In the first blog of this series, we recognized the motivation for sharing data effectively and also introduced a framework that Advertisers could apply to manage the process. In a nutshell, the framework requires advertisers to understand their data, the various sources and the impact of each data set or field from a marketing/advertising perspective. Let’s explore the data sources/ingestion aspect of the framework in more detail in this post.
For obvious reasons, most digital marketing channels are largely interested in two blocks of first party data: User interaction data (what products/categories are of interest to a user?) and the product catalog (what is the advertiser selling?). Both blocks can be used in isolation but are best used in conjunction to enable meaningful one-to-one conversations (customized messaging) with end users.
1. User interaction data: Sourced almost exclusively from the website, this block of data is extremely crucial for targeted marketing channels like retargeting. Data is ingested from the website using some form of affiliate tags (parameterized, DOM scraping, hybrid etc.). These tags are also used for user tracking (cookies). Off late, this block of data is also expected to include CRM data for users who are registered on the website (anonymized/aggregated data) to build richer user profiles that can be used for more effective marketing. This means that existing linkages between back-end systems like CRM and CMS need to be more fluid or there should be support for off-line exchange of data normalized on User IDs (cookie, CRM ID).
While cleaner ingestion methods are not expected any time soon for this data block, Advertisers should address the following concerns:
- Ensure data sufficiency and accuracy by cleanly bridging back-end systems and providing a flexible interface for sharing data through tags on the website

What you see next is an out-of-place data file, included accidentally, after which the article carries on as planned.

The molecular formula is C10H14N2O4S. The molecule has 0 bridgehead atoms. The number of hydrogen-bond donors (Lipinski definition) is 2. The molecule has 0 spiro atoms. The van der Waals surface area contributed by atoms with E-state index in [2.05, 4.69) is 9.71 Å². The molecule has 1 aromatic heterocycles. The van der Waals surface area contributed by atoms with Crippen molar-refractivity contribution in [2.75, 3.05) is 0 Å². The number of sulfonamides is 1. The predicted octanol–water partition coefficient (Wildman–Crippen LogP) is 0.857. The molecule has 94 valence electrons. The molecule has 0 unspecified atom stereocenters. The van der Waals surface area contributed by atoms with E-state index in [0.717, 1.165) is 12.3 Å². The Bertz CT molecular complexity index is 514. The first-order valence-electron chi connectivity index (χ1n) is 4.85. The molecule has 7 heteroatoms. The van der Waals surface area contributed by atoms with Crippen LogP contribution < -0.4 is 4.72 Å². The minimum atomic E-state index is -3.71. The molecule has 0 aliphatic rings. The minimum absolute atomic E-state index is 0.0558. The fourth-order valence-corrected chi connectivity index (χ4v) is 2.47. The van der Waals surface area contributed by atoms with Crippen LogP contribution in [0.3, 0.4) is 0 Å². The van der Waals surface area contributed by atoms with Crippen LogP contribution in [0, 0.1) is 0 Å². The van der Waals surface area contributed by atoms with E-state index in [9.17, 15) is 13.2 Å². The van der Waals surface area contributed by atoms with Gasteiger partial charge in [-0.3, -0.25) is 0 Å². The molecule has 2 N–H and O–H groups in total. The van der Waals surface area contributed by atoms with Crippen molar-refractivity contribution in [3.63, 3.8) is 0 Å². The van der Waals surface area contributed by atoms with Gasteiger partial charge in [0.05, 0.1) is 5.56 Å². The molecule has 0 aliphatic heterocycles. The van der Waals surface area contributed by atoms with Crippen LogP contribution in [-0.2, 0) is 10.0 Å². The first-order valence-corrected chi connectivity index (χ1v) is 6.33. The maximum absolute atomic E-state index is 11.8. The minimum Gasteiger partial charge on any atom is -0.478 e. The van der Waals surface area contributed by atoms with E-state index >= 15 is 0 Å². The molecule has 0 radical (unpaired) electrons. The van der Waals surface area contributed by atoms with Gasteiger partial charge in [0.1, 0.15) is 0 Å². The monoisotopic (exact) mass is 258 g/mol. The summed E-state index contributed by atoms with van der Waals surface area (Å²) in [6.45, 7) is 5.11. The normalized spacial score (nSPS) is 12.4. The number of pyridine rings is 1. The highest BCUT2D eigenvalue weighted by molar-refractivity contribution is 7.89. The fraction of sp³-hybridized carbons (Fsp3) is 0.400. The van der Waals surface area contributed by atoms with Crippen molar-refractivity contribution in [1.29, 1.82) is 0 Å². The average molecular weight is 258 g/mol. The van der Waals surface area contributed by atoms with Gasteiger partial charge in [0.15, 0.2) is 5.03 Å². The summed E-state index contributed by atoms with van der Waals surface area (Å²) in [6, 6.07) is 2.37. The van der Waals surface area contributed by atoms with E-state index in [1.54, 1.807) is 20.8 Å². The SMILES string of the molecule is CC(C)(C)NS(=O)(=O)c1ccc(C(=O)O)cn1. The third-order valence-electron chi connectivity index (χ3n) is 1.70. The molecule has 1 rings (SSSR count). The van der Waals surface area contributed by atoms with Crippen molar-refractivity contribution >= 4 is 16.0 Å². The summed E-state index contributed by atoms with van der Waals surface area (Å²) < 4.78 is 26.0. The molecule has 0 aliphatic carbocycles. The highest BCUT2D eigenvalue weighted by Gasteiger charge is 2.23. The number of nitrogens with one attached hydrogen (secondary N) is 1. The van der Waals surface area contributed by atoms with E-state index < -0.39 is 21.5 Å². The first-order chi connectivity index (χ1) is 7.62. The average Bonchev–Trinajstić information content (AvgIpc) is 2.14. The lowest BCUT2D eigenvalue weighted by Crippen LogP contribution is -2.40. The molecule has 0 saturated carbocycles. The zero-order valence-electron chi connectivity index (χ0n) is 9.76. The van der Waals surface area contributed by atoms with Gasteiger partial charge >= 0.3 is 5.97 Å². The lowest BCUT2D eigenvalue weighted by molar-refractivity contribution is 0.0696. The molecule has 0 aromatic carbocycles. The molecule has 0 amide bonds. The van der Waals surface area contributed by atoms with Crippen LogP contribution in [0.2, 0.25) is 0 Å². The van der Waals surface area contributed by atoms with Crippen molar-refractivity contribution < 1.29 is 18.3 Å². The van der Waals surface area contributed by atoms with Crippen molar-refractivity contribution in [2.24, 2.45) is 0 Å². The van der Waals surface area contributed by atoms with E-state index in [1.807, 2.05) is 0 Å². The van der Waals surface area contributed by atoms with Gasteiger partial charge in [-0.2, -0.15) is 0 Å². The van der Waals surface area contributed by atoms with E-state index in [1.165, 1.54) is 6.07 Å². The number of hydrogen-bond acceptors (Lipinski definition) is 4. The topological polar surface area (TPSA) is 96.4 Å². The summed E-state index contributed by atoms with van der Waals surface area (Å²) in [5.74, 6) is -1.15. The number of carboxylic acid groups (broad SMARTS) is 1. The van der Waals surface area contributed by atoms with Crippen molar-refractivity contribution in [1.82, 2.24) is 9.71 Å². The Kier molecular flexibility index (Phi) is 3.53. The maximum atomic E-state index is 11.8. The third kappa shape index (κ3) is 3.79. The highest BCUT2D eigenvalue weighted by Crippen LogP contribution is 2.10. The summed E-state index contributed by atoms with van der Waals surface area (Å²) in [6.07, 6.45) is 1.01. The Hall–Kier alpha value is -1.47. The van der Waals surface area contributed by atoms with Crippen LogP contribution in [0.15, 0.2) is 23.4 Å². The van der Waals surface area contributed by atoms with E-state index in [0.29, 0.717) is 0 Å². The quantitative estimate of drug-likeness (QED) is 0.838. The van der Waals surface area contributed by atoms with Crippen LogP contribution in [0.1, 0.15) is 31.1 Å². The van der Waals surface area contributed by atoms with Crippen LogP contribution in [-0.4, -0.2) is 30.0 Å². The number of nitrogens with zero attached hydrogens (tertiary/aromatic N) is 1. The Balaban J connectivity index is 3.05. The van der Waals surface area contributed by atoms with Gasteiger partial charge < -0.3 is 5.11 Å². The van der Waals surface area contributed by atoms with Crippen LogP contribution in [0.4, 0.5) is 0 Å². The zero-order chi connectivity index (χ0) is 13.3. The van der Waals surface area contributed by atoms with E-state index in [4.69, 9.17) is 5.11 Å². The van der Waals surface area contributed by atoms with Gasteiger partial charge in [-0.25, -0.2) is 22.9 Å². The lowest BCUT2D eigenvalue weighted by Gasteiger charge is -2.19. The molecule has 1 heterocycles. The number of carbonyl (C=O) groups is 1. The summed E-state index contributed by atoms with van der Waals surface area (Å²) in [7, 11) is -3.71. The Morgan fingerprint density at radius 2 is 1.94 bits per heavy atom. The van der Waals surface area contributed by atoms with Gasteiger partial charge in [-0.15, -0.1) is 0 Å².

- Force affiliates to engineer their tags for minimal impact on user experience (advisable to occasionally monitor latency & design of these tags)
2. Product Catalog data: The scope of catalog data is also being constantly redefined. Advertisers have every incentive to include information on special offers, channel specific images etc. along with the regular payload (list of products). Sharing this block of data is a more straightforward instance of systems-integration (between Inventory Mgmt. Systems & affiliates’ data storage systems). Rather, it would have been so if there were homogeneity in the technology/product stack used by different advertisers. To mitigate long, drawn-out manual server-to-server integrations, historically, most ad-tech companies chose to scale faster by using a relatively ‘sub-optimal’ integration method – ingesting XML/text files at some given frequency. This was great in the short run, but issues like discrepancy between website information and marketing messages (difference in prices, products being out of stock etc.) are being noticed in such instances. These kind of issues are best avoided by Advertisers interested in safe-guarding their brands and the experience they offer their customers (and not just on the website!). The problems are compounded for marketplace websites where different vendors could be following different update cycles for their inventory. So, if you are an advertiser you should:
- Invest in technology to disseminate catalog data in almost real-time: the good news is that most open-source/commercial components support programmatic or rule based export & publishing of data. Utilizing these features is the next best thing to having a clean web-service (API – interface) based exchange of data.
- Build latency expectations for ingestion with affiliates and have clear SLAs defined for freshness of data.
The issues or recommendations highlighted in this post are not meant to be exhaustive and would have been part of the natural outcome of a data dictionary building exercise.
Clearly, both affiliates and advertisers have to work their way towards exchanging data more effectively to get the best results for everyone. While getting close to the ideal scenario may be difficult without standards in place, there are 3rd party solution providers who are trying to bridge this gap. In the next post, we will take a look at some of these solutions and how they stack up in different scenarios. As always, we would love to hear your take on this. So, please drop a comment or write to us at firstname.lastname@example.org.